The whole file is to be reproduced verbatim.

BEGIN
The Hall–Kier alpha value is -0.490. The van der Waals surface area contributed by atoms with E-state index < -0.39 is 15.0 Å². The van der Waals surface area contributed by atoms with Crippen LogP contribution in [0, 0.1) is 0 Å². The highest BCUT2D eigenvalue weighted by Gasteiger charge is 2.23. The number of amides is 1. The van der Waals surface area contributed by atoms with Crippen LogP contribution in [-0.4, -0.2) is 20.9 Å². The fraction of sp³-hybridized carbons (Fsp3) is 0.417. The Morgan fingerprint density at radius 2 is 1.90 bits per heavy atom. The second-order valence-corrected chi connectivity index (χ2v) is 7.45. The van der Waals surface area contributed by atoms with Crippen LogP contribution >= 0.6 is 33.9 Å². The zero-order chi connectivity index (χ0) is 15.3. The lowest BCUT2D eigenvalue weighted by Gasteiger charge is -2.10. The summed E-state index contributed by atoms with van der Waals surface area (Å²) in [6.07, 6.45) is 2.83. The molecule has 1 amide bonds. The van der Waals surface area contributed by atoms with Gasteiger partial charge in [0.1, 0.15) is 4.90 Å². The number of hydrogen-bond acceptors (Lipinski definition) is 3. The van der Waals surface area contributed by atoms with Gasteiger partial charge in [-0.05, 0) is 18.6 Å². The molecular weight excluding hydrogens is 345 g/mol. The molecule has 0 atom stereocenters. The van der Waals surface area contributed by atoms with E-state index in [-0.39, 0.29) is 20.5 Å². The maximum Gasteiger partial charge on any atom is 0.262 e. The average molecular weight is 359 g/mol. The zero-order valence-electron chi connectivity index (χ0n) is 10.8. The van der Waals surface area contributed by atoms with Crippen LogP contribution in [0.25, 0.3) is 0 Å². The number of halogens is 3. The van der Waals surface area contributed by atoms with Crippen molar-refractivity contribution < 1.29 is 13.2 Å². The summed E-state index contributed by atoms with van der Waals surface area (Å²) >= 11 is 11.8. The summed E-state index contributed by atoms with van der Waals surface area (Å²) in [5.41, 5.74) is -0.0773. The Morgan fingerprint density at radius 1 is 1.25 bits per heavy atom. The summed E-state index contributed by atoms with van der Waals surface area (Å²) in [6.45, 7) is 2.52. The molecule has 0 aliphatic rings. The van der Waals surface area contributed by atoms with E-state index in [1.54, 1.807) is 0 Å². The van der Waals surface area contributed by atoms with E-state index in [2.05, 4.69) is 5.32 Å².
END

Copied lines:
The Hall–Kier alpha value is -0.490. The van der Waals surface area contributed by atoms with E-state index < -0.39 is 15.0 Å². The van der Waals surface area contributed by atoms with Crippen LogP contribution in [0, 0.1) is 0 Å². The highest BCUT2D eigenvalue weighted by Gasteiger charge is 2.23. The number of amides is 1. The van der Waals surface area contributed by atoms with Crippen LogP contribution in [-0.4, -0.2) is 20.9 Å². The fraction of sp³-hybridized carbons (Fsp3) is 0.417. The Morgan fingerprint density at radius 2 is 1.90 bits per heavy atom. The second-order valence-corrected chi connectivity index (χ2v) is 7.45. The van der Waals surface area contributed by atoms with Crippen LogP contribution >= 0.6 is 33.9 Å². The zero-order chi connectivity index (χ0) is 15.3. The lowest BCUT2D eigenvalue weighted by Gasteiger charge is -2.10. The summed E-state index contributed by atoms with van der Waals surface area (Å²) in [6.07, 6.45) is 2.83. The molecule has 1 amide bonds. The van der Waals surface area contributed by atoms with Gasteiger partial charge in [0.1, 0.15) is 4.90 Å². The number of hydrogen-bond acceptors (Lipinski definition) is 3. The van der Waals surface area contributed by atoms with Gasteiger partial charge in [-0.05, 0) is 18.6 Å². The molecular weight excluding hydrogens is 345 g/mol. The molecule has 0 atom stereocenters. The van der Waals surface area contributed by atoms with E-state index in [-0.39, 0.29) is 20.5 Å². The maximum Gasteiger partial charge on any atom is 0.262 e. The average molecular weight is 359 g/mol. The zero-order valence-electron chi connectivity index (χ0n) is 10.8. The van der Waals surface area contributed by atoms with Crippen LogP contribution in [0.25, 0.3) is 0 Å². The number of halogens is 3. The van der Waals surface area contributed by atoms with Crippen molar-refractivity contribution < 1.29 is 13.2 Å². The summed E-state index contributed by atoms with van der Waals surface area (Å²) >= 11 is 11.8. The summed E-state index contributed by atoms with van der Waals surface area (Å²) in [5.41, 5.74) is -0.0773. The Morgan fingerprint density at radius 1 is 1.25 bits per heavy atom. The summed E-state index contributed by atoms with van der Waals surface area (Å²) in [6.45, 7) is 2.52. The molecule has 0 aliphatic rings. The van der Waals surface area contributed by atoms with E-state index in [1.54, 1.807) is 0 Å². The van der Waals surface area contributed by atoms with E-state index in [2.05, 4.69) is 5.32 Å².